Jagriti Yatra Day Thirteen: The absence of angst

Winters make Delhi a colourless capital. It was almost seven degrees when we entered IIT Delhi campus for panel discussion on education and enterprise. The panel discussion was followed by a very generic talk by Rajdeep Sardesai. I expected better words from him, however.

The panel discussion hovered around three things: education, skill, enterprise. The speakers were from different areas and argued why these three can/should be seen as separate entities or why there should be an amalgamation. Education and jobs in India are in a disconnect and more on degree oriented. This makes almost 80 percent of Indian graduates unemployable. That’s a serious issue.

Then Rajdeep spoke about the condition of media. There was nothing great rather than harping on the fact that certain media is indulging in negative reporting and how his channel is doing positive stories etc. The talk was more an observation than some analysis.

We left IIT around six with lot of fog and darkness setting in. We headed to Sarita Vihar to meet our next role model, Anshu Gupta, founder of Goonj. Goonj works mainly to make clothing as a fundamental right. We somewhere just look to comfort people with house and food but ignore the fact that people need clothes as well. We ignore clothes until there is a disaster. Anshu blasted off that myth that people need clothes only in disaster.

He went on to state that winters, poverty are bigger disasters in this nation where millions of poor people have to sleep in open without adequate clothing. We choose to ignore this fundamental need. His organisation works to gather clothes (as well as anything that is considered a waste) give it to the needy in exchange for work so that they don’t feel as if someone donated them.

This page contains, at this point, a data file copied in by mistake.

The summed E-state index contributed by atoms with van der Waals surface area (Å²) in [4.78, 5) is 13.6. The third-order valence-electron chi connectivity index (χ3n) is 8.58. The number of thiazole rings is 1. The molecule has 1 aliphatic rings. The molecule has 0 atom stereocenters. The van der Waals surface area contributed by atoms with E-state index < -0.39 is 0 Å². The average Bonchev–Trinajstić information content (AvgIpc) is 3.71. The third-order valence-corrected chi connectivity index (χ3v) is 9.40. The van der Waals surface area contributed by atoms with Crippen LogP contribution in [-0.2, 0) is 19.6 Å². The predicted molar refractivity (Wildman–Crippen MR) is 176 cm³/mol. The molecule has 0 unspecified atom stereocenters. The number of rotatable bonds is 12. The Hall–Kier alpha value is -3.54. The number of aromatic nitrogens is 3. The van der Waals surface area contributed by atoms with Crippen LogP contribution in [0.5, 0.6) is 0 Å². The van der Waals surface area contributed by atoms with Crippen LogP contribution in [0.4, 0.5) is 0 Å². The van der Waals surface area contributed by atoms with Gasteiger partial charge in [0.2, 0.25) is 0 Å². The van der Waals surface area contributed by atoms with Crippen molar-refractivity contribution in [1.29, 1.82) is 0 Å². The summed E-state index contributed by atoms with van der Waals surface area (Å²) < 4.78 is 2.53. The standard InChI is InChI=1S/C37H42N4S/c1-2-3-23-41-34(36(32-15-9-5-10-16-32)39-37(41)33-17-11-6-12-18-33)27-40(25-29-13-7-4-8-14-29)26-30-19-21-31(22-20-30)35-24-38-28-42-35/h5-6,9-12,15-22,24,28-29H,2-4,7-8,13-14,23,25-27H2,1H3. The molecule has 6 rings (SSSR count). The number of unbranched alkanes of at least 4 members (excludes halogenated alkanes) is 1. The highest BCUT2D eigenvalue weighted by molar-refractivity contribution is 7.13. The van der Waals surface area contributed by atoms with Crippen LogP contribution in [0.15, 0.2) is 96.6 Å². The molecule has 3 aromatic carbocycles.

They make sure they don’t hurt anyone’s pride by giving clothes as free. This serves two purposes. One is that community comes together to work for development and the other is they get clothes. I was impressed by the way he spoke about this all. He had a sense of service to society. A doer doesn’t wait, he doesn’t make business plans, he doesn’t analyse too much, the doer just does things.

We all do our things in life. We make differences in our own ways. We criticise people. We get in to too many arguments. We give free advices.

Then comes a person who makes you question yourself about your efforts. Anshu did that to all of us. He started with passionate words questioning where was our angst. Where did Indian youth’s anger vanish? Why is it limited to Facebook? Why do we have this attitude of ignoring with open eyes?

Who’s country it is after all? It is ours and we are the ones who should be thinking to mend it. No one else will come for us. It is high time that we arise from slumber. This is not a time to think, we have had enough thinkers. Anshu urged us to realise the fact that there are some basic issues and we will have to look for solutions.

We have great opportunities and we ought yo address that. We ought to stop getting useless education. We got to stop wasting public money by starting with IITs and switching to MBA. Our tax goes for your subsidy to make you an engineer who will build bridges for us and not a salesman selling biscuits!

The mood of the Yatra suddenly got a lift up. I could sense people influenced by his words. It was great visiting his workshop. We could see how our discarded clothes become anything and everything. It can be a girl’s sanitary pad to the bag that I carry around.

We have just a few days now on this train which has become our home. Tomorrow we head to Barefoot College Tilonia in Rajsthan.


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